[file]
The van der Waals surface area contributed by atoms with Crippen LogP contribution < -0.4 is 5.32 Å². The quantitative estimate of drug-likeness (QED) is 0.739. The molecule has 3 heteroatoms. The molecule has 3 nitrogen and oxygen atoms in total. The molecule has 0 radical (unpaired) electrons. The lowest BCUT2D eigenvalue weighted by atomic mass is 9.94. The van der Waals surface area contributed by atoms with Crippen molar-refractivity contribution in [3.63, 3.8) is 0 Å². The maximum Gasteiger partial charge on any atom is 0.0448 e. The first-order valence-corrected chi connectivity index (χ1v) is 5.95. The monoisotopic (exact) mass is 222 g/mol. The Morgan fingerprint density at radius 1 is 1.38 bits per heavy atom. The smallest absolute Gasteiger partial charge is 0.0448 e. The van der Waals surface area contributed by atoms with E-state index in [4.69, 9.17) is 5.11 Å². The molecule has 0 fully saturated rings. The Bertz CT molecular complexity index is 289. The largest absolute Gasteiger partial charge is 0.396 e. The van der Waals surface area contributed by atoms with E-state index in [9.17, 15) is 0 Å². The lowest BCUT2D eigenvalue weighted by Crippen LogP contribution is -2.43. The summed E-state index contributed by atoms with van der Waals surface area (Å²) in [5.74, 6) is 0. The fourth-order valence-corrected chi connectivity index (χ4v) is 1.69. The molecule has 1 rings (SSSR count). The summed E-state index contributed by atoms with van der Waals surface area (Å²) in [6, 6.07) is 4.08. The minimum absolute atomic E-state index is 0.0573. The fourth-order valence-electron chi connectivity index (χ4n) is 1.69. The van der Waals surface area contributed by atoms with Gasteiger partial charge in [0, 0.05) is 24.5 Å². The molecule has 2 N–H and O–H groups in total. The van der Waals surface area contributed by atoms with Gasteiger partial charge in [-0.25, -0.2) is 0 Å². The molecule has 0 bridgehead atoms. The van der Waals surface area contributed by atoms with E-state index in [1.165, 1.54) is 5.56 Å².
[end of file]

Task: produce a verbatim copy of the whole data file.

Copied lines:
The van der Waals surface area contributed by atoms with Crippen LogP contribution < -0.4 is 5.32 Å². The quantitative estimate of drug-likeness (QED) is 0.739. The molecule has 3 heteroatoms. The molecule has 3 nitrogen and oxygen atoms in total. The molecule has 0 radical (unpaired) electrons. The lowest BCUT2D eigenvalue weighted by atomic mass is 9.94. The van der Waals surface area contributed by atoms with Crippen molar-refractivity contribution in [3.63, 3.8) is 0 Å². The maximum Gasteiger partial charge on any atom is 0.0448 e. The first-order valence-corrected chi connectivity index (χ1v) is 5.95. The monoisotopic (exact) mass is 222 g/mol. The Morgan fingerprint density at radius 1 is 1.38 bits per heavy atom. The smallest absolute Gasteiger partial charge is 0.0448 e. The van der Waals surface area contributed by atoms with E-state index in [4.69, 9.17) is 5.11 Å². The molecule has 0 fully saturated rings. The Bertz CT molecular complexity index is 289. The largest absolute Gasteiger partial charge is 0.396 e. The van der Waals surface area contributed by atoms with E-state index in [9.17, 15) is 0 Å². The lowest BCUT2D eigenvalue weighted by Crippen LogP contribution is -2.43. The summed E-state index contributed by atoms with van der Waals surface area (Å²) in [5.74, 6) is 0. The fourth-order valence-corrected chi connectivity index (χ4v) is 1.69. The molecule has 1 rings (SSSR count). The summed E-state index contributed by atoms with van der Waals surface area (Å²) in [6, 6.07) is 4.08. The minimum absolute atomic E-state index is 0.0573. The fourth-order valence-electron chi connectivity index (χ4n) is 1.69. The van der Waals surface area contributed by atoms with Gasteiger partial charge in [0, 0.05) is 24.5 Å². The molecule has 2 N–H and O–H groups in total. The van der Waals surface area contributed by atoms with Gasteiger partial charge in [-0.25, -0.2) is 0 Å². The molecule has 0 bridgehead atoms. The van der Waals surface area contributed by atoms with E-state index in [1.165, 1.54) is 5.56 Å².